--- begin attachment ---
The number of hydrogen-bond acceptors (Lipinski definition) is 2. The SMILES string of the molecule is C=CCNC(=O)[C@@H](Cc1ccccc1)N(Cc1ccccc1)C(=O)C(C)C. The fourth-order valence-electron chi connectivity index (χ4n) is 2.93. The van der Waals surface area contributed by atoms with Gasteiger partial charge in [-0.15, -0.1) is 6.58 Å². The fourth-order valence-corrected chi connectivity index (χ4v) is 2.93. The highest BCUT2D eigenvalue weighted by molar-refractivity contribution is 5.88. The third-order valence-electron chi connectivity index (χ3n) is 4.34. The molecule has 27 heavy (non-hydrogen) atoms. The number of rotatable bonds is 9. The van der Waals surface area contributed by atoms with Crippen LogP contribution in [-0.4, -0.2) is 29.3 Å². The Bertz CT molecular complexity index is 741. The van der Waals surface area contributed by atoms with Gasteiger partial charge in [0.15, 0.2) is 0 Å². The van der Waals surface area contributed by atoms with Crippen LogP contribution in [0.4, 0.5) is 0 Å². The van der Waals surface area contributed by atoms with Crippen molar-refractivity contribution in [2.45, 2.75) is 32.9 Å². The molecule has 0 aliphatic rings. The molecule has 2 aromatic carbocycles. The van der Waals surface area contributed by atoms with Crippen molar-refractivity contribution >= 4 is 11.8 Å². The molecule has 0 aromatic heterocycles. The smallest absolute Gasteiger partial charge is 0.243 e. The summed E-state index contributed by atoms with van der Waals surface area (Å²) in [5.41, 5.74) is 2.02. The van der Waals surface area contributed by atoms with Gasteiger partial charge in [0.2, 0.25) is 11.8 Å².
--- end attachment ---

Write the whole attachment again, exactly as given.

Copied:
The number of hydrogen-bond acceptors (Lipinski definition) is 2. The SMILES string of the molecule is C=CCNC(=O)[C@@H](Cc1ccccc1)N(Cc1ccccc1)C(=O)C(C)C. The fourth-order valence-electron chi connectivity index (χ4n) is 2.93. The van der Waals surface area contributed by atoms with Gasteiger partial charge in [-0.15, -0.1) is 6.58 Å². The fourth-order valence-corrected chi connectivity index (χ4v) is 2.93. The highest BCUT2D eigenvalue weighted by molar-refractivity contribution is 5.88. The third-order valence-electron chi connectivity index (χ3n) is 4.34. The molecule has 27 heavy (non-hydrogen) atoms. The number of rotatable bonds is 9. The van der Waals surface area contributed by atoms with Crippen LogP contribution in [-0.4, -0.2) is 29.3 Å². The Bertz CT molecular complexity index is 741. The van der Waals surface area contributed by atoms with Gasteiger partial charge in [0.15, 0.2) is 0 Å². The van der Waals surface area contributed by atoms with Crippen LogP contribution in [0.4, 0.5) is 0 Å². The van der Waals surface area contributed by atoms with Crippen molar-refractivity contribution in [2.45, 2.75) is 32.9 Å². The molecule has 0 aliphatic rings. The molecule has 2 aromatic carbocycles. The van der Waals surface area contributed by atoms with Crippen molar-refractivity contribution >= 4 is 11.8 Å². The molecule has 0 aromatic heterocycles. The smallest absolute Gasteiger partial charge is 0.243 e. The summed E-state index contributed by atoms with van der Waals surface area (Å²) in [5.41, 5.74) is 2.02. The van der Waals surface area contributed by atoms with Gasteiger partial charge in [0.2, 0.25) is 11.8 Å².